Lung cancer remains a stubborn disease to treat. Even cutting-edge immuno-therapies have had limited success. Brian Wong, CEO of South San Francisco-based RAPT Therapeutics, believes that the company’s lead drug, FLX475, has potential to overcome the scientific challenges in treating this disease. RAPT’S proprietary discovery platform has identified certain tumors in which the abundance of regulatory T (Treg) cells are likely to be a key cause of immune suppression. RAPT refers to these tumors as “charged” because of their expression of high levels of C-C motif chemokine receptor 4 (CCR4) ligands, Treg  cells and CD8 positive effector cells. These charged tumors include tumor types such as non-small cell lung cancer. RAPT’s approach is designed to enable selective restoration of the immune response within tumors without systemically depleting Treg cells or broadly suppressing the immune system. Dr. Wong is leading RAPT’s programs. He joined RAPT Therapeutics in 2015, bringing more than 15 years of experience leading research and translational medicine organizations. Most recently, he served as Senior Vice President, Research, and Head of Immuno-Oncology at Five Prime Therapeutics, where he led the discovery of novel therapeutics in cancer and inflammation. Prior to Five Prime, Dr. Wong served as Director of Research in the Inflammation Disease Biology Area at Roche Palo Alto from 2005 to 2009. From 2000 to 2005, he held various leadership roles at Rigel Pharmaceuticals, where he identified and developed clinical candidates for allergic, autoimmune and respiratory disorders, including Tavalisse™. Dr. Wong received his M.D. from the Weill Cornell Medical College and his Ph.D. in Immunology from Rockefeller University. WuXi AppTec: What is your opinion about the challenges of early diagnosis of lung cancer? Are there any specific biomarkers? Dr. Brian Wong: The biggest challenges in the early diagnosis of lung cancer are determining which people to screen, and developing methods that can reliably diagnose the disease at a stage when it is still curable, or at least improve overall survival. Finding the right biomarkers to identify and select patients who will best respond to specific immunotherapies is a constantly evolving area. PD-L1 expression and tumor mutational burden are among the most extensively studied and investigated, but are by no means perfect. Through extensive computational analysis of cancer genetic signatures, we have identified tumor types characterized by high levels of effector cells, Treg cells, and CCR4 ligands as being tumors we believe have a higher chance of responding to our drug candidate (FLX475), which targets CCR4 and Treg cell recruitment. We call these “charged” tumors, and non-small cell lung cancer is one of those “charged” tumor types. WuXi App Tec: What are the hot targets in the field of drug development for lung cancer? Dr. Brian Wong: Relevant to immuno-oncology, the anti-PD-(L)1 antibody therapies have revolutionized lung cancer therapy and have become key treatment options for a subset of patients. However, it is clear that a majority of patients do not respond to these therapies, likely due to immune-resistance mechanisms such as Treg cells, which act to suppress the immune response. At RAPT we are developing a novel oral small molecule that is designed to specifically target Treg cells associated with the tumor while not triggering widespread immune suppression, which has historically plagued the field. WuXi App Tec: What treatment modalities show the most potential? Are there any with the potential to treat early stage disease? Dr. Brian Wong: Immunotherapies are showing new potential in the treatment of lung cancer, both as monotherapies as well as in combination with different treatment modalities, including other novel immuno-oncology agents and chemotherapy. With that said, there is still room for significant improvement in this therapeutic area since still only a minority of lung cancer patients are benefiting from checkpoint inhibitors. WuXi AppTec: How is your drug different from existing lung cancer treatments? Is it a new approach? Dr. Brian Wong: We are developing FLX475, our lead drug candidate targeting CCR4, for the treatment of a broad range of “charged” tumors. These “charged” tumors are characterized by high levels of effector cells, Treg cells, and CCR4 ligands, the target for our immunotherapy. “Charged” tumor types include lung cancer and other cancer types we believe are most likely to respond to FLX475. In cancer, the secretion of certain chemokines from tumor cells and tumor-resident immune cells is responsible for recruitment of immunosuppressive Treg cells to tumor sites. Treg cells represent a dominant pathway for downregulating the immune response, and thus may limit the effectiveness of currently available therapies such as checkpoint inhibitors. Therefore, blocking the migration of Treg cells has the potential to restore naturally occurring antitumor immunity as well as to synergize with a variety of both conventional and immune-based therapies, such as radiation, chemotherapy, checkpoint inhibitors, immune stimulators and adoptive T cell therapy. We believe that the inhibition of CCR4 has the potential to bring therapeutic benefit to lung cancer patients (among other tumors) in a manner similar to other immuno-oncology therapies that have been shown to be effective against multiple tumor types, while also potentially deepening or broadening clinical responses to these therapies. The company is conducting a Phase 1/2 study of FLX475 in patients with advanced cancer. The Phase 1 portion of the study will examine the safety and determine the Phase 2 dose of FLX475, both as a monotherapy and in combination with pembrolizumab. The Phase 2 portion will examine the efficacy of FLX475 both as monotherapy and in combination with pembrolizumab in selected types of cancer.   WuXi AppTec: What is the specific mechanism of action? Dr. Brian Wong: FLX475 is an orally-available small molecule drug that blocks the CCR4 receptor on regulatory T cells and thus stops their ability to be recruited into tumors. By cutting off the supply of suppressive regulatory T cells to the tumor microenvironment, FLX475 is predicted to then shift the CD8 effector T cell to regulatory T cell balance toward the anti-tumor effector cells which should promote the eradication of tumor cells. FLX475 could be used either as monotherapy, or in combination with other therapies that can be limited by regulatory T cells such as checkpoint inhibitors, CAR-T cells, vaccines, chemotherapy, and radiation therapy. WuXi AppTec:  How did you choose to focus on lung cancer? It has been a very difficult disease to treat. Dr. Brian Wong: Through our analysis of many types of cancer we identified specific tumors that appear to be much more likely to express high levels of CCR4 ligands and to have high numbers of regulatory T cells and effector CD8 T cells, which we believe have a higher chance of responding to FLX475. Non-small cell lung cancer (NSCLC), both adenocarcinoma and squamous subtypes, came up as being among the most “charged” tumor types in our analysis. WuXi AppTec: Other than participating in clinical trials how have patients been involved in the development of your drug? Dr. Brian Wong: We have incorporated our profiling of cancer patient genetic data to come up with the “charged” tumor profile, which has indicated that NSCLC patients may be more likely to respond to FLX475. So patient data have certainly helped shape our overall development plan. WuXi AppTec: What major challenges have you faced in trying to bring a new drug for lung cancer to patients? Dr. Brian Wong: It is a highly competitive field, with many clinical trials ongoing using all kinds of agents, both novel and follow-on. We see these dynamics as good for patients as it means that the industry is focusing on the unmet needs of this patient population, but it also can mean many clinical trials are recruiting the same types of patients. WuXi AppTec: What lessons have you learned during the development process? Dr. Brian Wong: It is crucial to engage with investigators early on in the process and to communicate the science behind your drug candidate. Patient selection and enrichment strategy as well as a comprehensive biomarker program are critical in increasing the probability of success. WuXi AppTec: What other drug candidates do you have in the pipeline? Dr. Brian Wong: For cancer we are developing inhibitors of general control nonderepressible 2 (GCN2) and hematopoietic kinase 1 (HPK1), both of which limit the immune systems’ ability to recognize and eliminate tumor cells. These programs are in the discovery stage. We are also developing a second CCR4 antagonist called RPT193 as an oral treatment for a broad array of allergic disorders. WuXi AppTec:  What are the top three major impediments in our delivery of “better” medicines “faster” and “better” to patients? Dr. Brian Wong: First, identifying novel targets to meaningfully improve clinical outcomes. Second would be the identification of patient populations or subpopulations that have an increased probability of responding to these novel mechanisms of action, and the third impediment is the high number of clinical trials competing for the limited numbers of patients who actually participate in clinical trials. WuXi AppTec: For lung cancer, what would be the one thing that would have the greatest potential to lead a paradigm shift “from treatment to cure?” Dr. Brian Wong: Finding the right combinations of therapies that can both directly kill tumor cells while unleashing the full capacity of the immune system to develop, expand, and maintain an effective anti-tumor immune response.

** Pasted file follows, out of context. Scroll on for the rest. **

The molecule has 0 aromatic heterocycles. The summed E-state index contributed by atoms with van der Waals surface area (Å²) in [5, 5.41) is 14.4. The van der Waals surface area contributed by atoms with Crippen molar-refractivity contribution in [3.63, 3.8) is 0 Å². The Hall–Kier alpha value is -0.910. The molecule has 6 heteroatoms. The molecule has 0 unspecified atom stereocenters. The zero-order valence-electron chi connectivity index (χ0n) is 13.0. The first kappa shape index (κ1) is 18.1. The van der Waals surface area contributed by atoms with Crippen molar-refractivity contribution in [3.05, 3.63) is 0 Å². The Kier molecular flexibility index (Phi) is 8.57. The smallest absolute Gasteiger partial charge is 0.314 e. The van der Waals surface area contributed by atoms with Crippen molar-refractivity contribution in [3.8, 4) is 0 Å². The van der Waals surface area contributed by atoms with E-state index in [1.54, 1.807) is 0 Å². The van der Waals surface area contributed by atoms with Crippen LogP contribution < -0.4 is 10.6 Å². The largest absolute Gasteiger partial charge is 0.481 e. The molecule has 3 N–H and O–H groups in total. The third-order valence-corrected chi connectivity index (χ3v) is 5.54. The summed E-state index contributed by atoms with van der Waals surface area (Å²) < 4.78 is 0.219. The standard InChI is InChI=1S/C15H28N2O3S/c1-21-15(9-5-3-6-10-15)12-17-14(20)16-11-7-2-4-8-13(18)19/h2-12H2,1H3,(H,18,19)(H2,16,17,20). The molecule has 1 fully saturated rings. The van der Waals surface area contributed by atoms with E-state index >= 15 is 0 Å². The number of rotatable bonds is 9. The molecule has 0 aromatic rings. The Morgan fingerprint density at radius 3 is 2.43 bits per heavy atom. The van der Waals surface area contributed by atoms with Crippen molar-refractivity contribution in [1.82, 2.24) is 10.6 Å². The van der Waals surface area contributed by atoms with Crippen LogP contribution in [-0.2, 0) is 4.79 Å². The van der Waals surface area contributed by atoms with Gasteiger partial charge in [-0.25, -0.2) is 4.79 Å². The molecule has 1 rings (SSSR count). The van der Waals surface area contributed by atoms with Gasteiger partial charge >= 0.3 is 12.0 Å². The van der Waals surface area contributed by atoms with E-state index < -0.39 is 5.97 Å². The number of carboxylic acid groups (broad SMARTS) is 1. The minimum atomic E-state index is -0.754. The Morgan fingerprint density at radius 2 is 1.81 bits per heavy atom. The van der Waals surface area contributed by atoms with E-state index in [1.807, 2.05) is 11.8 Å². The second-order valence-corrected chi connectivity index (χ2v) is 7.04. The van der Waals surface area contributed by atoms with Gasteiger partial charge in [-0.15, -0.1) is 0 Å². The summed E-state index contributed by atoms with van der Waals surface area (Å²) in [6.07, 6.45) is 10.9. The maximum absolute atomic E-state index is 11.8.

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2019/11/21